Furthermore, while women across computing have identified issues related to gender stereotypes and socialized beliefs about who can succeed, Latina students, as women of color, may also endure racialized experiences in which they are marginalized not only by their gender but also by their race and ethnicity. Such hostile environments and marginalization can make it difficult for Latina undergraduate students to develop and maintain a computing identity' (Rodriguez & Lehman, 2018). To date, few articles have addressed computing identity', and there are currently no conceptual frameworks that seek to understand computing identity' theory and development for Latinas. Over time, scholars have advocated for greater consideration of such intersectionality (e.g. Crenshaw, 1991), yet it is only recently' that computing scholars have called for integrating such considerations into computing identity' theory. Rodriguez and Lehman’s (2018) paper, for example, advocated for a strong need for an enhanced theoretical framework that explored how computing environments interact with and may potentially create obstacles for computing identity' development. Further, they argued that understanding how college students develop a computing identity and why some students fail to see themselves as computer scientists may be key' to designing effective strategies to recruit more students, particularly more women and underrepresented racially minoritized students, to the computing major and retain them in the field.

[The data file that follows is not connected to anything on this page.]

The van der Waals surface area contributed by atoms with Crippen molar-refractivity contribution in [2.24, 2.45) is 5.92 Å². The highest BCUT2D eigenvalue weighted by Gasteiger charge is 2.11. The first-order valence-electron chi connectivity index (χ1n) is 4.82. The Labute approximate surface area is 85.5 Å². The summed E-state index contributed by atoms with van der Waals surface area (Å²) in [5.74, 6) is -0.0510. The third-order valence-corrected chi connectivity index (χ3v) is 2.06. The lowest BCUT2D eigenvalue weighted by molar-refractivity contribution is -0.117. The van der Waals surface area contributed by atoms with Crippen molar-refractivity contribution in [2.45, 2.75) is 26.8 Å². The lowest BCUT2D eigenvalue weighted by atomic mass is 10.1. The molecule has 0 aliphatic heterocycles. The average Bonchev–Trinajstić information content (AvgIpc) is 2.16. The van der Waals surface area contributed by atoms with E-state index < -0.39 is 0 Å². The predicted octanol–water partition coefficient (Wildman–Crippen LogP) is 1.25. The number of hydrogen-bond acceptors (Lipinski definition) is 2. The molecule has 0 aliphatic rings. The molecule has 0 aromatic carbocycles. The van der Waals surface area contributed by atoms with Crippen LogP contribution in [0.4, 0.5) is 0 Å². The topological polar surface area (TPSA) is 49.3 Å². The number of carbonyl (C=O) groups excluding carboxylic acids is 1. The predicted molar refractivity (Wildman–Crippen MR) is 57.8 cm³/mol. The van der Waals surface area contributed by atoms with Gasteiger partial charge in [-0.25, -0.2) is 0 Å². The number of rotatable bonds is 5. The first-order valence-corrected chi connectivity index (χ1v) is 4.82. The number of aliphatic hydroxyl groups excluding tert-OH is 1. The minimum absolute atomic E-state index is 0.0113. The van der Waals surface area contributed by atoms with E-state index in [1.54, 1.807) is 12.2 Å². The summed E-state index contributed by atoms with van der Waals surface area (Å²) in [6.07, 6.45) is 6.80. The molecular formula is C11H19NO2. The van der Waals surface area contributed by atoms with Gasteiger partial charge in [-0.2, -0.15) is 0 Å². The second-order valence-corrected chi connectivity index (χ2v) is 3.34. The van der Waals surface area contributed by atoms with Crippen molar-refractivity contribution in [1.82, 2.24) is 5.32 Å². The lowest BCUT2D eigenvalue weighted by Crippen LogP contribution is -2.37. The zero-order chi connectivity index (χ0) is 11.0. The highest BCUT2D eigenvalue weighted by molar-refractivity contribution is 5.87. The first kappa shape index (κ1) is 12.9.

This chapter seeks to answer the call for computing identity' theory specifically for Latina undergraduate students. To address the need for better computing identity theory', we propose a multi-part conceptual framework for computing identity' development for Latina undergraduate students. In previous work, researchers have called for a greater intersectional and theoretical understanding of such identity development processes in order to create more equitable computing learning environments (Rodriguez & Lehman, 2018). This chapter builds upon prior work by' contextualizing this call and presenting a framework for identity development specifically for
Latina undergraduate computing students. This framework emphasizes the role that intersectional identities have on elements of computing interest, as well as identity performance and recognition. This framework is informed by prior literature and an ongoing research agenda focused on illuminating how Latina students make meaning of their experiences and develop and sustain computing identities during college. Ultimately, we advocate for utilizing what we know about identity development to support a policy and practice-based holistic approach to understanding how multiple, intersecting identities influence computing identity. We encourage stakeholders to consider how they might encourage resilience through identity development while simultaneously acknowledging the structural oppressions that require Latina students to have to be resilient in computing.